Scott H. Biram Graveyard Shift on Limited Edition Colored 180g LP + Download
Colored Copies Are Limited / Call To Confirm Colored Copies Are Still Available
Ten years ago, Scott H. Biram, unknown and uninvited, walked into Bloodshot Records' swank office complex and said, "I read on your website 'We don't sign metal bands. Don't think you'll be the exception." They took his demo, and after listening to what would become his debut Bloodshot release, The Dirty Old One Man Band, they made Biram the exception. While the Clash trafficked in Combat Rock, Biram pushes Combat Blues, an unholy alliance lying at the crossroads of Doc Watson, Lightnin' Hopkins and Slayer.
The ensuing decade has seen SHB refine, redefine and realign his sound, fearlessly preaching his gospel of blues, punk, country, metal and psychobilly to his congregation of metal-heads, barflies, college professors and regular dudes via a pulpit that is just a stack of amps, a '59 hollow body Gibson, a bullhorn and a stomp board. It makes him one of the most consistently gripping artists out there today.
To commemorate their decade together, Bloodshot is righting a great wrong and releasing his first two albums for the label,The Dirty Old One Man Band and Graveyard Shift, on vinyl for the first time! These limited edition colored 180 gram vinyl LPs contain many of the raw, unhinged now-classics in the Biram canon.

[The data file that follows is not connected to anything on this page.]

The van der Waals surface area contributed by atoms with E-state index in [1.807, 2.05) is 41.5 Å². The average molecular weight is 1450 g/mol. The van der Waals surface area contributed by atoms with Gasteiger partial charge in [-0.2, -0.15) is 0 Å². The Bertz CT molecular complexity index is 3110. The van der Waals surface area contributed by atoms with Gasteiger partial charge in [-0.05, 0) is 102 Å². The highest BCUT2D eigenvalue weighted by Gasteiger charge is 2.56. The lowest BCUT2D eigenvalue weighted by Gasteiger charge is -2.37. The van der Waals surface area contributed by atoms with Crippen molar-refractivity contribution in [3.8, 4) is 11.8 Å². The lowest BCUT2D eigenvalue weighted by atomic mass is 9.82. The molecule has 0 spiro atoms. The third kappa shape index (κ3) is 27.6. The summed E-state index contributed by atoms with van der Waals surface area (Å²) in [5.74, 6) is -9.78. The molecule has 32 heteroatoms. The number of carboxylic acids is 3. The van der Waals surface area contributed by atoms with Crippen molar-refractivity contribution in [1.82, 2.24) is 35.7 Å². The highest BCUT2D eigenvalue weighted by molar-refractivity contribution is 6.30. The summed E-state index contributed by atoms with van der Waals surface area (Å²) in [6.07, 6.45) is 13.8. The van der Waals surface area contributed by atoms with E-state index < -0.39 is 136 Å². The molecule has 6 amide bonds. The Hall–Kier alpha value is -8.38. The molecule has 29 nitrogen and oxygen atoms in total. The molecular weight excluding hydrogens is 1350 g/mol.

Graveyard Shift is raw, it's muddy, it's chaotic, it's ultra-primal blues and rock and roll with a country heart beating underneath. Biram and his squalling '59 Gibson throw down the salvation with such gavel-like conviction that you'll actually start to believe his dose of snake oil just might cure the lame, make the blind see, and stop that goddamned woman from pissing you off.
"Been Down Too Long" starts the sermon off right, a Biram gospel rave-up to get you warmed up and clapping, followed by the mellow but menacing "No Way." Menacing, but in no way mellow, "Plow You Under" throws the Dirty Old One Man Band Devil Horns, and SHB tips his grimy hat to the trucks on "18 Wheeler Fever" and the frenetic "Reefer Load." His true country heart beat loud and clear on the beautiful and sparse "Lost Case of Being Found" and "Have No Fun."